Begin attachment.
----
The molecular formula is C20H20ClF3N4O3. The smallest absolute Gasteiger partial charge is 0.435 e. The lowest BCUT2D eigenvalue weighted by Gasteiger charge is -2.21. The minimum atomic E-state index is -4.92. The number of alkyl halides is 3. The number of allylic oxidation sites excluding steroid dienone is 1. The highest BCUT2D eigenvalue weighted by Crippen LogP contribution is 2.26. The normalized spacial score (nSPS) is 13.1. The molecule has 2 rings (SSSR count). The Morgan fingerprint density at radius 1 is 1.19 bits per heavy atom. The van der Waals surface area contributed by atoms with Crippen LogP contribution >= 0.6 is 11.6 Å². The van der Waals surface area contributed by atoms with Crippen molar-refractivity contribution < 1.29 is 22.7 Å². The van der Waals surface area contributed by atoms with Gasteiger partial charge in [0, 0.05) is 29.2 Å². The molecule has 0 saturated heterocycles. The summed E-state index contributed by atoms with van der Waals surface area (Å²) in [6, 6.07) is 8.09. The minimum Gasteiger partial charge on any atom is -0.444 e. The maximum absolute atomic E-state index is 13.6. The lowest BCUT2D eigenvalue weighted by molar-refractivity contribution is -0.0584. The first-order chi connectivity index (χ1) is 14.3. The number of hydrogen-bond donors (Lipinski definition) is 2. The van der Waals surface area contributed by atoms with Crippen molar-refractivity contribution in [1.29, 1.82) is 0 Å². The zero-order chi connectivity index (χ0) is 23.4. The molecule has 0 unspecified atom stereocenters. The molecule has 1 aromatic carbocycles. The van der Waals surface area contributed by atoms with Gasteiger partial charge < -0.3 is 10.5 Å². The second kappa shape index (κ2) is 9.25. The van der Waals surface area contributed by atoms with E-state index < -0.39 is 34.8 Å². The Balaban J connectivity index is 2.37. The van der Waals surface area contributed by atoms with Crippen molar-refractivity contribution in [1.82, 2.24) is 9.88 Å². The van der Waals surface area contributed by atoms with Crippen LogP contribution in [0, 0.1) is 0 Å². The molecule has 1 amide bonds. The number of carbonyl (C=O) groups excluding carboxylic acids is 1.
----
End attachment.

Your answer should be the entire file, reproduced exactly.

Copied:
The molecular formula is C20H20ClF3N4O3. The smallest absolute Gasteiger partial charge is 0.435 e. The lowest BCUT2D eigenvalue weighted by Gasteiger charge is -2.21. The minimum atomic E-state index is -4.92. The number of alkyl halides is 3. The number of allylic oxidation sites excluding steroid dienone is 1. The highest BCUT2D eigenvalue weighted by Crippen LogP contribution is 2.26. The normalized spacial score (nSPS) is 13.1. The molecule has 2 rings (SSSR count). The Morgan fingerprint density at radius 1 is 1.19 bits per heavy atom. The van der Waals surface area contributed by atoms with Crippen LogP contribution >= 0.6 is 11.6 Å². The van der Waals surface area contributed by atoms with Crippen molar-refractivity contribution < 1.29 is 22.7 Å². The van der Waals surface area contributed by atoms with Gasteiger partial charge in [0, 0.05) is 29.2 Å². The molecule has 0 saturated heterocycles. The summed E-state index contributed by atoms with van der Waals surface area (Å²) in [6, 6.07) is 8.09. The minimum Gasteiger partial charge on any atom is -0.444 e. The maximum absolute atomic E-state index is 13.6. The lowest BCUT2D eigenvalue weighted by molar-refractivity contribution is -0.0584. The first-order chi connectivity index (χ1) is 14.3. The number of hydrogen-bond donors (Lipinski definition) is 2. The van der Waals surface area contributed by atoms with Crippen molar-refractivity contribution in [1.29, 1.82) is 0 Å². The zero-order chi connectivity index (χ0) is 23.4. The molecule has 0 unspecified atom stereocenters. The molecule has 1 aromatic carbocycles. The van der Waals surface area contributed by atoms with Gasteiger partial charge < -0.3 is 10.5 Å². The second kappa shape index (κ2) is 9.25. The van der Waals surface area contributed by atoms with E-state index < -0.39 is 34.8 Å². The Balaban J connectivity index is 2.37. The van der Waals surface area contributed by atoms with Crippen molar-refractivity contribution in [1.82, 2.24) is 9.88 Å². The van der Waals surface area contributed by atoms with Crippen LogP contribution in [0, 0.1) is 0 Å². The molecule has 1 amide bonds. The number of carbonyl (C=O) groups excluding carboxylic acids is 1.